Applying a Primer Surfacer



Applying a Primer Surfacer

The goal when applying a primer surface to a panel is to provide holdout and protection over your substrate. Primer surfacers provide some fill to level out feathering and correct minor flaws on your panel. Any dent repairs involving body fillers should be finished in P180-P320 grit paper before starting a priming operation.

Clean your Panel

Before you begin sanding, thoroughly clean your panel using soap and water, followed by a wax and silicone remover. Also inspect your panel for any other damaged areas that may need repairing before starting to prime.

Paint Feathering

The purpose for paint feathering is to create a gradual taper and prevent a hard edge. This will make it easier to level and avoid the appearance of any rings caused from sinking later as the paint cures. Feathering can be done with a sander or by hand, using a block can help give you a perfect taper. Use sandpaper ranging from P180-P320 and attempt to separate the paint layers about 1/2” between layers (colors).

Backsanding

The purpose of backsanding is to allow your primer to always land on a sanded surface. Since you will want to prime over your feathering you will be required to bring your primer a bit further and it needs to be applied over a sanded or “backsanded” surface. Backsanding is done using P320-P400 grit paper, either by hand or machine. You will want to backsand about 3-4” beyond your feathering. On small spot repairs it may be necessary to reduce the length of your backsanding for the purpose of saving blend space.

Final Preparation

  • Scuff up any edges with a red scuff pad where sandpaper is not accessible.  
  • Clean your panel once again with an appropriate final wash cleaner.
  • Mask off your panel; leave about 6” past your backsanded exposed.

Selecting a Primer

Your primer choice is dependent on the substrate you are priming over. For bare metal you may be required to use an etch or epoxy primer before applying your urethane (2k) primer surfacer. There are direct to metal urethane primers for one step application, contact your paint supplier for primer options. Raw plastics will require adhesion promoters and sometimes flex additives in the primer. Each paint manufacturer differs slightly so you will need to chose your products accordingly.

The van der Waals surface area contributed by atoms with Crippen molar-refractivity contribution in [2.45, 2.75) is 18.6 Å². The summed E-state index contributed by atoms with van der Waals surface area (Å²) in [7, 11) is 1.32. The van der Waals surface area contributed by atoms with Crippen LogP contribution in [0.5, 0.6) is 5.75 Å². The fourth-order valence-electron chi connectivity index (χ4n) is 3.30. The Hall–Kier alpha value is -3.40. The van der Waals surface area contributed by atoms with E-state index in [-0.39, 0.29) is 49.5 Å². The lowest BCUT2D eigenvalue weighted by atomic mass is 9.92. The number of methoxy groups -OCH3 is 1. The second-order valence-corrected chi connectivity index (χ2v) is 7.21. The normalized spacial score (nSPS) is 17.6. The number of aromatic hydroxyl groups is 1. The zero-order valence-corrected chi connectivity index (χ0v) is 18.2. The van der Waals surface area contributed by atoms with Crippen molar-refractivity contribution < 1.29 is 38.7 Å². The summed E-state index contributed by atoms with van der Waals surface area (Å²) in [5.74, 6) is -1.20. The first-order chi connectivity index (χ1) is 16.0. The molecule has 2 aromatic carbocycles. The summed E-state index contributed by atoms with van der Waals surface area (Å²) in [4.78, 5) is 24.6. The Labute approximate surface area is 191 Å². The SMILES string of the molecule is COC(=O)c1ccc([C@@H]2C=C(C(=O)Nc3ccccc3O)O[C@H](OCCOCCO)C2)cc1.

Applying your primer

If you are applying an epoxy, etch or plastic primer (adhesion promoter) you will likely be applying them lighter then your urethane primer surface, consult the technical data sheet for specific information on each product. They are generally available on your paint manufacturers website.

Next before applying your urethane primer surfacer , consult the technical data sheet to find out the recommended application on your primer. It will provide information such as equipment specifications, tip size, spraying pressure, number of coats and flash time between coats. Follow the information provide. Apply your primer wet similarly to clear coat, the smoother your primer goes on the less sanding you will have to do. Use slower hardeners on bigger jobs and hotter climates to help get your primer as flat as possible.

Common Mistakes

  • Spraying over un-sanded areas.  This is generally because the surface wasn’t back sanded far enough; give yourself as much room as your can. If you see shiny edges when you begin sanding that is the likely cause. It can lead to the edge lifting if not repaired properly.
  • Feathering out instead of in. When using a DA sander you can achieve a better transition by sanding from the outside in rather then inside out. Sanding from the inside out can cause a tear instead of a transition that is only observable under a microscope. This can lead to sinking and rings after the paint cures.
  • Priming to heavy. This is generally the result of burying a defect in primer that can lead to dieback, cracking and other problems. Avoid over priming or priming to heavy.
  • Prime from the outside in. The proper way to prime is to bring each coat inward and not to prime over the previous coats overspray. This can also lead to sinking after the paint cures.
  • Priming to an edge. Never prime all the way to a tape line. If you create a hard-edged primer line there is a very good chance that line will appear in the finish once painted. Always give yourself lots of room and remove overspray with fine paper of paint thinner if necessary.

  

 


 

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